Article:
White House restricts press access as Kim, Trump meet
HANOI, Vietnam (AP) — The White House restricted press access Wednesday to portions of President Donald Trump’s summit with North Korean leader Kim Jong Un in Vietnam.
Four print reporters, including one from The Associated Press, were barred from a press availability as Trump sat down for dinner with Kim, the leader of a country where there is no press freedom. That came after two of those reporters asked questions of the president during earlier events at the summit, including one query about upcoming congressional testimony from Trump’s former lawyer, Michael Cohen, that was critical of the president.
White House press secretary Sarah Sanders released a statement saying that due to the “sensitive nature of the meetings we have limited the pool for dinner to a smaller group.”
The decision to bar reporters Wednesday was an abrupt change of plans. The White House had previously said that access would be granted to the usual 13-person group of reporters, known as the traveling press pool, who follow the president to every event.
AP spokeswoman Lauren Easton said the company “decries such efforts by the White House to restrict access to the president. It is critically important that any president uphold American press freedom standards, not only at home but especially while abroad.”
White House Correspondents’ Association president Olivier Knox said in a statement that the organization “strenuously objects” to the restrictions.
“This summit provides an opportunity for the American presidency to display its strength by facing vigorous questioning from a free and independent news media, not telegraph weakness by retreating behind arbitrary last-minute restrictions on coverage,” said Knox. “We call on the White House to not allow a diminution of the previously agreed-to press complement for the remainder of the summit.”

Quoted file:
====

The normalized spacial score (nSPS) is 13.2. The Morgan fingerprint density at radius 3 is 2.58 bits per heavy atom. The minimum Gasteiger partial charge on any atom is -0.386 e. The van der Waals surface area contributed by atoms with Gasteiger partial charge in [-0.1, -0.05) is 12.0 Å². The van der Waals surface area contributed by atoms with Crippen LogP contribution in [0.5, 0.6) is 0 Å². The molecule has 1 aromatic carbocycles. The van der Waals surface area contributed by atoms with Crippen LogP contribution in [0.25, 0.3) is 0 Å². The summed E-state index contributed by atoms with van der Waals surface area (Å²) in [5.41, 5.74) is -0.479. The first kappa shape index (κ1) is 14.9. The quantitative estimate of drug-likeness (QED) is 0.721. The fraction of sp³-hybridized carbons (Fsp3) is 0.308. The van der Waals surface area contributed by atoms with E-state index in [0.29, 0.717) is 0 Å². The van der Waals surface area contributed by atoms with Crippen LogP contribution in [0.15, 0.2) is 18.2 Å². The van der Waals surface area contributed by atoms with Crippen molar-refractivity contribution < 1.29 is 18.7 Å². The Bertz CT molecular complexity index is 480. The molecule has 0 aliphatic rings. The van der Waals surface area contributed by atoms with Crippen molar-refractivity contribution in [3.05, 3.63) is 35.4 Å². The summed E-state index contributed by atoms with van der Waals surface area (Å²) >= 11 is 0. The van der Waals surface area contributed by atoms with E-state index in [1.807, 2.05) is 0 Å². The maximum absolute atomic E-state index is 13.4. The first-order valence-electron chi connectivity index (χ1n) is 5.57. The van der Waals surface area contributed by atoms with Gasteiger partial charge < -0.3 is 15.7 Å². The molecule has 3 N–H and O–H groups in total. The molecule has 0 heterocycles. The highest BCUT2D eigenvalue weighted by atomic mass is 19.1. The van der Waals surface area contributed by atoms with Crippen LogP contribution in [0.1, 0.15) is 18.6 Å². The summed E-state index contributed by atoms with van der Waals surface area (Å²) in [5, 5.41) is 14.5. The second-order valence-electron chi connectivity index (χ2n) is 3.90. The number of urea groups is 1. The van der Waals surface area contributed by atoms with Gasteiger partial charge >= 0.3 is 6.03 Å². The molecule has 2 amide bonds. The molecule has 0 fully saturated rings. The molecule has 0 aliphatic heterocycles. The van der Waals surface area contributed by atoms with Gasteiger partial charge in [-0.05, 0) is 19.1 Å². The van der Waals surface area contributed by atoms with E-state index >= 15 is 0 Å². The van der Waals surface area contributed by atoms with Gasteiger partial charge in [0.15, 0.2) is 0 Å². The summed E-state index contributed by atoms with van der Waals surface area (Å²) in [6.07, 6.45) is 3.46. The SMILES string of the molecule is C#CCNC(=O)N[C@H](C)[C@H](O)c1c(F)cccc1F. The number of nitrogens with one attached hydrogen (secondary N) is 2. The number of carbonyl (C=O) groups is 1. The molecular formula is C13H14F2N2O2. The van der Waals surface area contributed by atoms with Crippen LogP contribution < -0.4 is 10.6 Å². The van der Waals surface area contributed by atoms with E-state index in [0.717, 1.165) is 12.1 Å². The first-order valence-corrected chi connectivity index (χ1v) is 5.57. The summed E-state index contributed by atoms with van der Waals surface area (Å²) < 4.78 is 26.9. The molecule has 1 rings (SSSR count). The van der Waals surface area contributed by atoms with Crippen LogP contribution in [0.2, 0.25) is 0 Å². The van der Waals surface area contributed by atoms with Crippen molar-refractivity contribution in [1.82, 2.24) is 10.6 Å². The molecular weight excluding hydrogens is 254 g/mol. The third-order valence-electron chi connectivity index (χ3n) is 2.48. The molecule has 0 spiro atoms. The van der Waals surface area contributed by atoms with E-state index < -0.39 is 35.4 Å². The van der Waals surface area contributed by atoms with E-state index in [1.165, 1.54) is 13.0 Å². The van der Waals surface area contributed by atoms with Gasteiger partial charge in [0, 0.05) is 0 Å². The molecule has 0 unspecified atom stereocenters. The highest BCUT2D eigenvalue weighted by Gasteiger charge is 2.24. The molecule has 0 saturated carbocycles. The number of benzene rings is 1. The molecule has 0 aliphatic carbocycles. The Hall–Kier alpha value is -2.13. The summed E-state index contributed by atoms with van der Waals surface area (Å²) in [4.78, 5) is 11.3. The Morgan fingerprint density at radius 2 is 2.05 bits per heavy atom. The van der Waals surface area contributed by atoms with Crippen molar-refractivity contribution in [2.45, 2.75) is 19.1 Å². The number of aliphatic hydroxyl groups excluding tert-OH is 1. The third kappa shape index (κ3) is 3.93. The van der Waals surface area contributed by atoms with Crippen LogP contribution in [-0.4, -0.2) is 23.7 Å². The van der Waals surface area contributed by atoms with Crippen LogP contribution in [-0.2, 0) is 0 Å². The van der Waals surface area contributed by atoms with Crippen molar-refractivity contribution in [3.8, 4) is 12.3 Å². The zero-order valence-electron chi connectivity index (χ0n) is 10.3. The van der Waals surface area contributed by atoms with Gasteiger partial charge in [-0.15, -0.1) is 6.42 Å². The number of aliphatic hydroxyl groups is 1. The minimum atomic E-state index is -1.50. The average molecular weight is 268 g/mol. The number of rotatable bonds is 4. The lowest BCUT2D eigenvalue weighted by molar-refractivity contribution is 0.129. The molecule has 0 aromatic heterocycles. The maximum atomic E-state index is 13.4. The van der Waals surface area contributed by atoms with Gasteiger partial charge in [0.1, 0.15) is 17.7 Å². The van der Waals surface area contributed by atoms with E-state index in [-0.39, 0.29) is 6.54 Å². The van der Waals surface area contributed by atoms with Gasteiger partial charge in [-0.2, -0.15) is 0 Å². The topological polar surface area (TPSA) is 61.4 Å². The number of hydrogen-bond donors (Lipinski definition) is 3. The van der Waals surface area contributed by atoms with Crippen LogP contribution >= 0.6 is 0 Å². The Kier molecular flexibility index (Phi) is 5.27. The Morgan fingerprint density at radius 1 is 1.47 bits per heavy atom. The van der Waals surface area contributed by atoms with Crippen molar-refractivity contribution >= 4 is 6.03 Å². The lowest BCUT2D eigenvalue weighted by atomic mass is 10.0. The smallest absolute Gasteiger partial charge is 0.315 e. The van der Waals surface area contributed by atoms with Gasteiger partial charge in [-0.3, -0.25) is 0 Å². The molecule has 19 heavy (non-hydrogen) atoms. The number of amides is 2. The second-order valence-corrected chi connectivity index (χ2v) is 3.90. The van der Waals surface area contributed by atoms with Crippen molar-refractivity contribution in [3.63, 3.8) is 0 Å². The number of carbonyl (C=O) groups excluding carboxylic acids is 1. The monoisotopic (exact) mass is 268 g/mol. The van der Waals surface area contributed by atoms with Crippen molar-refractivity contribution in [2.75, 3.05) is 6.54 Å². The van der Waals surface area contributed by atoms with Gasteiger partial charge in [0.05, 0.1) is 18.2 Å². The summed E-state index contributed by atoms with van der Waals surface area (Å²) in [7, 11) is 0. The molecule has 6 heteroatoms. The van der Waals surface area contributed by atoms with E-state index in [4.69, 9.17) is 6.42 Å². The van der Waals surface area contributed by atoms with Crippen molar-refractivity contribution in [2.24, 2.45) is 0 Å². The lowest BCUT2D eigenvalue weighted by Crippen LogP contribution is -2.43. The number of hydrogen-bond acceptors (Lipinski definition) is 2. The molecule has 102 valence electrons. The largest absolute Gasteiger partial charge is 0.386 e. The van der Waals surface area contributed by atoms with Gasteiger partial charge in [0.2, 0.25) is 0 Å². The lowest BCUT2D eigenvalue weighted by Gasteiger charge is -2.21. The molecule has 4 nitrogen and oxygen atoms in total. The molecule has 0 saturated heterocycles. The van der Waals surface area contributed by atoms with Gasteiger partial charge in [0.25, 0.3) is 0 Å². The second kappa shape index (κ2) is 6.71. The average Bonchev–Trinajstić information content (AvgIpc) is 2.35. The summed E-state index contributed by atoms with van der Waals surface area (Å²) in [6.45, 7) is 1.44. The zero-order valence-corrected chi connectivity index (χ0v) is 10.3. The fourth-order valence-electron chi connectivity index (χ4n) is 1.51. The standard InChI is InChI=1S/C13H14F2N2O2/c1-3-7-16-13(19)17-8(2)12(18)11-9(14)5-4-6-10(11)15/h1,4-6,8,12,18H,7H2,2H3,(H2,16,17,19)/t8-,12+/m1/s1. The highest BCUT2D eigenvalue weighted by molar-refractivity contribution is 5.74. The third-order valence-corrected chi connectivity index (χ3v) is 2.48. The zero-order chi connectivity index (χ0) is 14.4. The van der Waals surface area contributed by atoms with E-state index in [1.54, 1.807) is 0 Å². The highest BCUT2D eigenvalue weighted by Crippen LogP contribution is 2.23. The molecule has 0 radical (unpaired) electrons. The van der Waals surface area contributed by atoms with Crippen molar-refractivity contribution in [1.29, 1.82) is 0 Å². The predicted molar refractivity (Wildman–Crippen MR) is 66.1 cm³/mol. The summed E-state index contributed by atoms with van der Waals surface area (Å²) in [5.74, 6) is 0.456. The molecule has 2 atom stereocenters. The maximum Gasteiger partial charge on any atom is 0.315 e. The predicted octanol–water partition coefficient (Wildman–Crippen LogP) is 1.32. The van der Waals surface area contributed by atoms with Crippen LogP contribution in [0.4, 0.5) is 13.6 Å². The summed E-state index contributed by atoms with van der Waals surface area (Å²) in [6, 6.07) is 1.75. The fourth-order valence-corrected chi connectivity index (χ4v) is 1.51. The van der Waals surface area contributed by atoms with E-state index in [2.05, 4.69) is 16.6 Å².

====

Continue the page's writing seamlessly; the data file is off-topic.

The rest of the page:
Trump has a complex relationship with the press, routinely maligning news stories, outlets and reporters he doesn’t like as “fake news,” while at the same time taking questions more frequently than some of his predecessors.
Earlier in the week, the White House press corps was ousted from its workspace at the hotel where Kim was staying after Kim apparently objected to the setup. The decision was announced by the Vietnamese government.
The entire press pool was permitted to cover the first two events that Trump and Kim held at the Metropole hotel in Hanoi on Wednesday: a formal greeting and the opening of a sit-down meeting. At the first of those events, reporters asked three questions of Trump about the negotiations. He answered all three.
At the second event with Kim, an Associated Press reporter asked Trump a question about Cohen, who was due to testify hours later in Washington. In written testimony released in advance of the appearance, the president’s former lawyer and fixer called Trump a “racist” and a “conman” and claimed Trump knew ahead of time that WikiLeaks had emails damaging to Democratic rival Hillary Clinton’s campaign.
Trump did not answer the Cohen question, instead shaking his head and frowning. A short time later, Sanders told the press pool that no reporters would be allowed into the dinner. But after photographers said they would not cover the event without an editorial presence, one print reporter and radio reporter were allowed in.
Reporters from the three wire services and one other print reporter, however, were barred. No questions were asked of Trump at the dinner.
It wasn’t the first time that the White House has excluded specific reporters. Last year, a CNN correspondent was barred from attending an open press event because, she said, White House officials deemed her questions “inappropriate.” The White House disputed that characterization.
Colvin reported from Washington. Follow Lemire and Colvin on https://twitter.com/JonLemire and Twitter at https://twitter.com/colvinj
Follow all of AP’s summit coverage at https://apnews.com/Trump-KimSummit
The Western Journal has not reviewed this Associated Press story prior to publication. Therefore, it may contain editorial bias or may in some other way not meet our normal editorial standards. It is provided to our readers as a service from The Western Journal.
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